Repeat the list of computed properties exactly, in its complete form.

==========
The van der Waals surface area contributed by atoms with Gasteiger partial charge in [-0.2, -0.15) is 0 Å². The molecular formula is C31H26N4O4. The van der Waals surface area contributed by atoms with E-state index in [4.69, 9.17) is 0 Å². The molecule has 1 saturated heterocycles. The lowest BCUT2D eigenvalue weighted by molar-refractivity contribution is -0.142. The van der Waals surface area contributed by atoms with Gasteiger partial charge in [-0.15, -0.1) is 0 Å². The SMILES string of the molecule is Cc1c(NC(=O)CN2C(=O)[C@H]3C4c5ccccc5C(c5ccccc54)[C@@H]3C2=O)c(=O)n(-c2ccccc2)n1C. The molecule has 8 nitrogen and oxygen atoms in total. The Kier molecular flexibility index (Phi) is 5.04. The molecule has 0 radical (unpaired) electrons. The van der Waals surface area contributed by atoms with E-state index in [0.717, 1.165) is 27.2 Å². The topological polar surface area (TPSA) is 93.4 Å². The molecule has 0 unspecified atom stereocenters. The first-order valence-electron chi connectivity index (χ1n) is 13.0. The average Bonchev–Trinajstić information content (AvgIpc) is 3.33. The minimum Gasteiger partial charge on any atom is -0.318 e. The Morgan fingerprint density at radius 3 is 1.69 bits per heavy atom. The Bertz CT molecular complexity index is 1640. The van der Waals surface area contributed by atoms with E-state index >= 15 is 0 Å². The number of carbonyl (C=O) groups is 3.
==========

The van der Waals surface area contributed by atoms with Gasteiger partial charge in [-0.2, -0.15) is 0 Å². The molecular formula is C31H26N4O4. The van der Waals surface area contributed by atoms with E-state index in [4.69, 9.17) is 0 Å². The molecule has 1 saturated heterocycles. The lowest BCUT2D eigenvalue weighted by molar-refractivity contribution is -0.142. The van der Waals surface area contributed by atoms with Gasteiger partial charge in [-0.15, -0.1) is 0 Å². The SMILES string of the molecule is Cc1c(NC(=O)CN2C(=O)[C@H]3C4c5ccccc5C(c5ccccc54)[C@@H]3C2=O)c(=O)n(-c2ccccc2)n1C. The molecule has 8 nitrogen and oxygen atoms in total. The Kier molecular flexibility index (Phi) is 5.04. The molecule has 0 radical (unpaired) electrons. The van der Waals surface area contributed by atoms with E-state index in [0.717, 1.165) is 27.2 Å². The topological polar surface area (TPSA) is 93.4 Å². The molecule has 0 unspecified atom stereocenters. The first-order valence-electron chi connectivity index (χ1n) is 13.0. The average Bonchev–Trinajstić information content (AvgIpc) is 3.33. The minimum Gasteiger partial charge on any atom is -0.318 e. The Morgan fingerprint density at radius 3 is 1.69 bits per heavy atom. The Bertz CT molecular complexity index is 1640. The van der Waals surface area contributed by atoms with E-state index >= 15 is 0 Å². The number of carbonyl (C=O) groups is 3.